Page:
On this day in 1922, the British Broadcasting Company was formed and a national treasure was born.
I get a bit sentimental about the BBC. It’s one of those capitalised institutions that makes up our national character, like the NHS or BRIAN BLESSED, and yet, like libraries, it constantly seems to be under attack. This, then, is a post that comes to praise the BBC, not bury it. Here are some of the reasons I love the BBC:
I’d pay my share of the licence fee for this alone. I mean that. And no other channel in the UK is really making this sort of show.
I’m a stepdad in training, and so I watch a lot of CBeebies. Mr. Bloom’s Nursery, Show Me, Show Me and anything starring Justin Fletcher are going to be as fondly remembered in the future as my generation remembers The Magic Roundabout or Bagpuss. But my favourite CBeebies show by far is Big and Small. Go on, Google it. It’s a thing of awesomeness.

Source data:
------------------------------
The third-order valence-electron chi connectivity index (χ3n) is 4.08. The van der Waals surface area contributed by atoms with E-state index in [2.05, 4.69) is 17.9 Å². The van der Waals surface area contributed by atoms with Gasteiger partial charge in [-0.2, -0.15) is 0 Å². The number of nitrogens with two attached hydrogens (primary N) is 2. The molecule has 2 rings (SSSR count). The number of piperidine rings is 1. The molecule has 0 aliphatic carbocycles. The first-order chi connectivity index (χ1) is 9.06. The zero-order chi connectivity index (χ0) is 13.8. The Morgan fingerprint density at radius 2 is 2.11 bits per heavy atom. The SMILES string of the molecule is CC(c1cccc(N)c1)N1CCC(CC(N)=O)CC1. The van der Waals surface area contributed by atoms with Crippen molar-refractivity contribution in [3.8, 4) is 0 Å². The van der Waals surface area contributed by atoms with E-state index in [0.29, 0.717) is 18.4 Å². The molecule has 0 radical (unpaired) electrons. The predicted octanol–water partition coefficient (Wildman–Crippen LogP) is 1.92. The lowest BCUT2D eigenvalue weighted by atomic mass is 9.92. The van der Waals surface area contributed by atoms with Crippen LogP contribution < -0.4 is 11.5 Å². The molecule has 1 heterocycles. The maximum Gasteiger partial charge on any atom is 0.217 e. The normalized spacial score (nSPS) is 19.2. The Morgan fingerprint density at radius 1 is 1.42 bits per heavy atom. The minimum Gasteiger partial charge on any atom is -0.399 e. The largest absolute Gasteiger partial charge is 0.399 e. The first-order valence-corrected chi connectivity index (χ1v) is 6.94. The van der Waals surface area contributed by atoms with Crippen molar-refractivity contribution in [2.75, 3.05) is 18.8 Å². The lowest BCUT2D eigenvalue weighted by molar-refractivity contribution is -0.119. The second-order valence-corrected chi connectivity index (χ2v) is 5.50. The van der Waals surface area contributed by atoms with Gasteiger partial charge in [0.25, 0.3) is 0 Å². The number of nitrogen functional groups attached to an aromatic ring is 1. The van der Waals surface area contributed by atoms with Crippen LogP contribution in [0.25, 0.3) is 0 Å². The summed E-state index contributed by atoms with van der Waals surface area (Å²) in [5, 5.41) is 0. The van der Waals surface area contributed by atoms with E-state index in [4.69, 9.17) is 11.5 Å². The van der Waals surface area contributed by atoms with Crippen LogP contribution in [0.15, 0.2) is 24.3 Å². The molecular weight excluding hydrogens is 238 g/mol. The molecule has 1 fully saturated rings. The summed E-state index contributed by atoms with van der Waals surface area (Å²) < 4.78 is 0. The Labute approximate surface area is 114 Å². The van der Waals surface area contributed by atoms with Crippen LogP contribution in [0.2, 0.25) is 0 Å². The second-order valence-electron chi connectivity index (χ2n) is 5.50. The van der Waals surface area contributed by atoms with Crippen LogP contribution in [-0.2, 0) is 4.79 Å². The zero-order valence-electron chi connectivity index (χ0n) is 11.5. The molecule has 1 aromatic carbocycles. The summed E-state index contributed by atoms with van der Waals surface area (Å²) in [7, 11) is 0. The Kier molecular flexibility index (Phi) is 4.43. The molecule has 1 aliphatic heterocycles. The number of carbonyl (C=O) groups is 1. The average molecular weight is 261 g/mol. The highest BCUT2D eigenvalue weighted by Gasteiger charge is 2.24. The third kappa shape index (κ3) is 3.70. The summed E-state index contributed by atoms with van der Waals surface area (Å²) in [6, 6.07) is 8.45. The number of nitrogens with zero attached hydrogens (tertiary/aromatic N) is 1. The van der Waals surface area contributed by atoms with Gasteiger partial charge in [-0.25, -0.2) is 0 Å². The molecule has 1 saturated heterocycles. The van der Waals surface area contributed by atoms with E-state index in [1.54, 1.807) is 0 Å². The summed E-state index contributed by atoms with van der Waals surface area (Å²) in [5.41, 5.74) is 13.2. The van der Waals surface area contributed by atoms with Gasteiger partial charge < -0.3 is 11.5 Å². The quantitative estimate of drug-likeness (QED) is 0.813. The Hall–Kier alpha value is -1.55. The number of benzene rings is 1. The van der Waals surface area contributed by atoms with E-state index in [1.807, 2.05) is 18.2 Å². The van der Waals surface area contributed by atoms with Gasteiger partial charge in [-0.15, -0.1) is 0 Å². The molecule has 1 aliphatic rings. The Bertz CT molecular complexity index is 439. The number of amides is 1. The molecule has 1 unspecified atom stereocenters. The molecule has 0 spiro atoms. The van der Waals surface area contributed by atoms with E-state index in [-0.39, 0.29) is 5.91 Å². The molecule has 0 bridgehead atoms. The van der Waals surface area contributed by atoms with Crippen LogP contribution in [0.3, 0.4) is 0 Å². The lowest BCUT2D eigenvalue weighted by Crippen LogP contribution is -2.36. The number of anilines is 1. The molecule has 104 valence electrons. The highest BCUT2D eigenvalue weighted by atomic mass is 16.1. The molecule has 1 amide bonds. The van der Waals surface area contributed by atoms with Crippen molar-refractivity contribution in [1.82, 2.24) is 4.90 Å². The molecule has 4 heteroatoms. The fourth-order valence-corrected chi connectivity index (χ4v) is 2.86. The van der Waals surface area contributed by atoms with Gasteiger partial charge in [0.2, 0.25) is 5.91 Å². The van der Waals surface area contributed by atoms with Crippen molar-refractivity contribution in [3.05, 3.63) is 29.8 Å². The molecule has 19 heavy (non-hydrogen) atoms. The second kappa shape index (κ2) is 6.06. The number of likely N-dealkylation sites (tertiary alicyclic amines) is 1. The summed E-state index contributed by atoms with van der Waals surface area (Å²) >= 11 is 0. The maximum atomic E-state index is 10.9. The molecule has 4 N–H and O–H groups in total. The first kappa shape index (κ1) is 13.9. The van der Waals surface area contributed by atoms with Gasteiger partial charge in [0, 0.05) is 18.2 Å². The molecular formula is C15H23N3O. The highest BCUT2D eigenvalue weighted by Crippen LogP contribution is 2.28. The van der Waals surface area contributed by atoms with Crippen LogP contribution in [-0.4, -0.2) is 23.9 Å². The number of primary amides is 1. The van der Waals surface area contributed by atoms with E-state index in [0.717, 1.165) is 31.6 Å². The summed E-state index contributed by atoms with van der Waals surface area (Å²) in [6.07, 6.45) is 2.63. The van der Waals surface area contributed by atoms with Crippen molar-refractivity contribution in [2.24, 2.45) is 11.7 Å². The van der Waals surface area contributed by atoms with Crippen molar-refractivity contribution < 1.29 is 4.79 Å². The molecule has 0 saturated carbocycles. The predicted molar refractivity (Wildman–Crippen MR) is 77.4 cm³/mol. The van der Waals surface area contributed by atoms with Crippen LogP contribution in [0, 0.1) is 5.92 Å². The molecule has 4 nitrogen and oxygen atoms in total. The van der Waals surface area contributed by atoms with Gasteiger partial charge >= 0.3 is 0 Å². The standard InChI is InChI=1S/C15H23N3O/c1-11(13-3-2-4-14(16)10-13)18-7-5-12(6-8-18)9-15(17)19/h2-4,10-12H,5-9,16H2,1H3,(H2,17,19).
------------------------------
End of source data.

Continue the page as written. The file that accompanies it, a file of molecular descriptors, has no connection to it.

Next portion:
David Attenborough, Patrick Moore, Professor Brian Cox, Simon Schama, Stephen Fry, Nina and the Neurons… All a bit more worthy than It’s Me Or The Fat Dog. And that’s before we get onto music and everything from Last Night of the Proms to John Peel…
Especially the bit when Basil accidentally mentions the war. Or the moment in Dad’s Army when Pike’s name finds its way onto a Nazi hit list. A dead parrot being returned to a pet shop and Blackadder finally failing to avoid going Over The Top. The BBC has produced some of the most iconic comedy moments of sll time.
Songs of Praise
Yes, seriously. The BBC produces a show that basically caters for old ladies who can’t make it to church. No-one else does that; the BBC’s commitment to minority-interest programming is a strength that, should it be it be lost, will weaken the cultural fabric of the nation.
Heck, there are plenty more reasons – just wish the Beeb a happy birthday then go watch Mitch Benn’s ‘I’m Proud of the BBC’. Some things are worth defending.